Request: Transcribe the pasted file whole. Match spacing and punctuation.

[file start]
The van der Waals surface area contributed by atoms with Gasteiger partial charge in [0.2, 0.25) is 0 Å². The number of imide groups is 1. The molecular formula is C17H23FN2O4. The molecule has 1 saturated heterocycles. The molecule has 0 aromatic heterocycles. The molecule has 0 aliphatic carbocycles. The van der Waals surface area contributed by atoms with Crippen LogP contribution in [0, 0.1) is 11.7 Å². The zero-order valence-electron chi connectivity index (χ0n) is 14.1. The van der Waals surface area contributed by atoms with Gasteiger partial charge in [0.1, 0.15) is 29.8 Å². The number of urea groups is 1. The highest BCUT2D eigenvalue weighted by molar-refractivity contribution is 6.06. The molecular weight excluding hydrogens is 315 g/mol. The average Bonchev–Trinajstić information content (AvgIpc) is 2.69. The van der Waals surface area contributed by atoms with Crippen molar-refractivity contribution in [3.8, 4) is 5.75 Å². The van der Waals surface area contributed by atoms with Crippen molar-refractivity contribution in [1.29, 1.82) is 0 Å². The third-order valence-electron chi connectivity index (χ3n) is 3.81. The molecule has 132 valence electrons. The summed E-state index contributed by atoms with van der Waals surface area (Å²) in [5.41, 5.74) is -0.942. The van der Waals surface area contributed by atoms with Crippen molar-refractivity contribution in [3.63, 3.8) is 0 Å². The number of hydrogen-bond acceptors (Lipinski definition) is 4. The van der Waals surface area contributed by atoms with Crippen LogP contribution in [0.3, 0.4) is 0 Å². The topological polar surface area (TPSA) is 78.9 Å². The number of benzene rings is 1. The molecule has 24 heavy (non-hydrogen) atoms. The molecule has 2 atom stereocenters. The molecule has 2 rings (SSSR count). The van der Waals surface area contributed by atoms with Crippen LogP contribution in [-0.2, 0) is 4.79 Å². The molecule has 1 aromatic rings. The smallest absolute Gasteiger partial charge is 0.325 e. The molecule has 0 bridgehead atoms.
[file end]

The van der Waals surface area contributed by atoms with Gasteiger partial charge in [0.2, 0.25) is 0 Å². The number of imide groups is 1. The molecular formula is C17H23FN2O4. The molecule has 1 saturated heterocycles. The molecule has 0 aromatic heterocycles. The molecule has 0 aliphatic carbocycles. The van der Waals surface area contributed by atoms with Crippen LogP contribution in [0, 0.1) is 11.7 Å². The zero-order valence-electron chi connectivity index (χ0n) is 14.1. The van der Waals surface area contributed by atoms with Gasteiger partial charge in [0.1, 0.15) is 29.8 Å². The number of urea groups is 1. The highest BCUT2D eigenvalue weighted by molar-refractivity contribution is 6.06. The molecular weight excluding hydrogens is 315 g/mol. The average Bonchev–Trinajstić information content (AvgIpc) is 2.69. The van der Waals surface area contributed by atoms with Crippen molar-refractivity contribution in [3.8, 4) is 5.75 Å². The van der Waals surface area contributed by atoms with Crippen molar-refractivity contribution in [1.29, 1.82) is 0 Å². The third-order valence-electron chi connectivity index (χ3n) is 3.81. The molecule has 132 valence electrons. The summed E-state index contributed by atoms with van der Waals surface area (Å²) in [5.41, 5.74) is -0.942. The van der Waals surface area contributed by atoms with Crippen molar-refractivity contribution in [3.63, 3.8) is 0 Å². The number of hydrogen-bond acceptors (Lipinski definition) is 4. The van der Waals surface area contributed by atoms with Crippen LogP contribution in [0.3, 0.4) is 0 Å². The topological polar surface area (TPSA) is 78.9 Å². The number of benzene rings is 1. The molecule has 24 heavy (non-hydrogen) atoms. The molecule has 2 atom stereocenters. The molecule has 2 rings (SSSR count). The van der Waals surface area contributed by atoms with Crippen LogP contribution in [-0.2, 0) is 4.79 Å². The molecule has 1 aromatic rings. The smallest absolute Gasteiger partial charge is 0.325 e. The molecule has 0 bridgehead atoms.